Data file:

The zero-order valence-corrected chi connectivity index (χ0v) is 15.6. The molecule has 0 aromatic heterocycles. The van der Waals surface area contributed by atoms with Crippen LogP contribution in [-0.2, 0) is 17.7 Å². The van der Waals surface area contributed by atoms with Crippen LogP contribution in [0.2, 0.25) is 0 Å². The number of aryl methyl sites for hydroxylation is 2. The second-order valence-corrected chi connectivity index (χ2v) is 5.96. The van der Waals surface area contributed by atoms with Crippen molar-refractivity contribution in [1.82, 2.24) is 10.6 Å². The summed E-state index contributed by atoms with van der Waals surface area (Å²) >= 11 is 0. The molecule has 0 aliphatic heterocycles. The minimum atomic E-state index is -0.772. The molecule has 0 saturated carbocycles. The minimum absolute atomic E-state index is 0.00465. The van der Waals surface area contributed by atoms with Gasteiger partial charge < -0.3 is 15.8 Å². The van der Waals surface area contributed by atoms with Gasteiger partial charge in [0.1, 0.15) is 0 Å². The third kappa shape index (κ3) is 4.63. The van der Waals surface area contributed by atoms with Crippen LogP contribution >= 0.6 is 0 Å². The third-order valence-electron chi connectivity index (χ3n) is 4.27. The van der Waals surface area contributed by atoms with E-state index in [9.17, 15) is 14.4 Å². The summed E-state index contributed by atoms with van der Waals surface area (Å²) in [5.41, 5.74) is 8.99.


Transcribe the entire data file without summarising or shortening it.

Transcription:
The zero-order valence-corrected chi connectivity index (χ0v) is 15.6. The molecule has 0 aromatic heterocycles. The van der Waals surface area contributed by atoms with Crippen LogP contribution in [-0.2, 0) is 17.7 Å². The van der Waals surface area contributed by atoms with Crippen LogP contribution in [0.2, 0.25) is 0 Å². The number of aryl methyl sites for hydroxylation is 2. The second-order valence-corrected chi connectivity index (χ2v) is 5.96. The van der Waals surface area contributed by atoms with Crippen molar-refractivity contribution in [1.82, 2.24) is 10.6 Å². The summed E-state index contributed by atoms with van der Waals surface area (Å²) >= 11 is 0. The molecule has 0 aliphatic heterocycles. The minimum atomic E-state index is -0.772. The molecule has 0 saturated carbocycles. The minimum absolute atomic E-state index is 0.00465. The van der Waals surface area contributed by atoms with Gasteiger partial charge < -0.3 is 15.8 Å². The van der Waals surface area contributed by atoms with Gasteiger partial charge in [0.1, 0.15) is 0 Å². The third kappa shape index (κ3) is 4.63. The van der Waals surface area contributed by atoms with Crippen LogP contribution >= 0.6 is 0 Å². The third-order valence-electron chi connectivity index (χ3n) is 4.27. The van der Waals surface area contributed by atoms with E-state index in [9.17, 15) is 14.4 Å². The summed E-state index contributed by atoms with van der Waals surface area (Å²) in [5.41, 5.74) is 8.99.